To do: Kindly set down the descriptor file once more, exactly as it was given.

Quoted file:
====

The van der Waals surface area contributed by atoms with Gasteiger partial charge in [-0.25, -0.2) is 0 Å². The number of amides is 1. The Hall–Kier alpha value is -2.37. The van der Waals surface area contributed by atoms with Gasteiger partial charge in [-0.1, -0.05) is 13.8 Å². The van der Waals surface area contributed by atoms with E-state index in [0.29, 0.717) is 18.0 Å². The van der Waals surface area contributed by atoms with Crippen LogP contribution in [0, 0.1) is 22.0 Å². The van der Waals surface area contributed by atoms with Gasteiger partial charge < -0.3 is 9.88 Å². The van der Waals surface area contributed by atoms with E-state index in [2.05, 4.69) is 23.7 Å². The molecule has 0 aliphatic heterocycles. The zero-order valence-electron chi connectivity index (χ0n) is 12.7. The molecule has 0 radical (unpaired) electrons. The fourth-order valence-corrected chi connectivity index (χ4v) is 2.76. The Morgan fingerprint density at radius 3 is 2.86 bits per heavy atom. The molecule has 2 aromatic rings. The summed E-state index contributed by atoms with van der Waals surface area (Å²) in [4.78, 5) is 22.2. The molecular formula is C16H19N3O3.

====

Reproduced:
The van der Waals surface area contributed by atoms with Gasteiger partial charge in [-0.25, -0.2) is 0 Å². The number of amides is 1. The Hall–Kier alpha value is -2.37. The van der Waals surface area contributed by atoms with Gasteiger partial charge in [-0.1, -0.05) is 13.8 Å². The van der Waals surface area contributed by atoms with E-state index in [0.29, 0.717) is 18.0 Å². The van der Waals surface area contributed by atoms with Crippen LogP contribution in [0, 0.1) is 22.0 Å². The van der Waals surface area contributed by atoms with Gasteiger partial charge < -0.3 is 9.88 Å². The van der Waals surface area contributed by atoms with E-state index in [2.05, 4.69) is 23.7 Å². The molecule has 0 aliphatic heterocycles. The zero-order valence-electron chi connectivity index (χ0n) is 12.7. The molecule has 0 radical (unpaired) electrons. The fourth-order valence-corrected chi connectivity index (χ4v) is 2.76. The Morgan fingerprint density at radius 3 is 2.86 bits per heavy atom. The molecule has 2 aromatic rings. The summed E-state index contributed by atoms with van der Waals surface area (Å²) in [4.78, 5) is 22.2. The molecular formula is C16H19N3O3.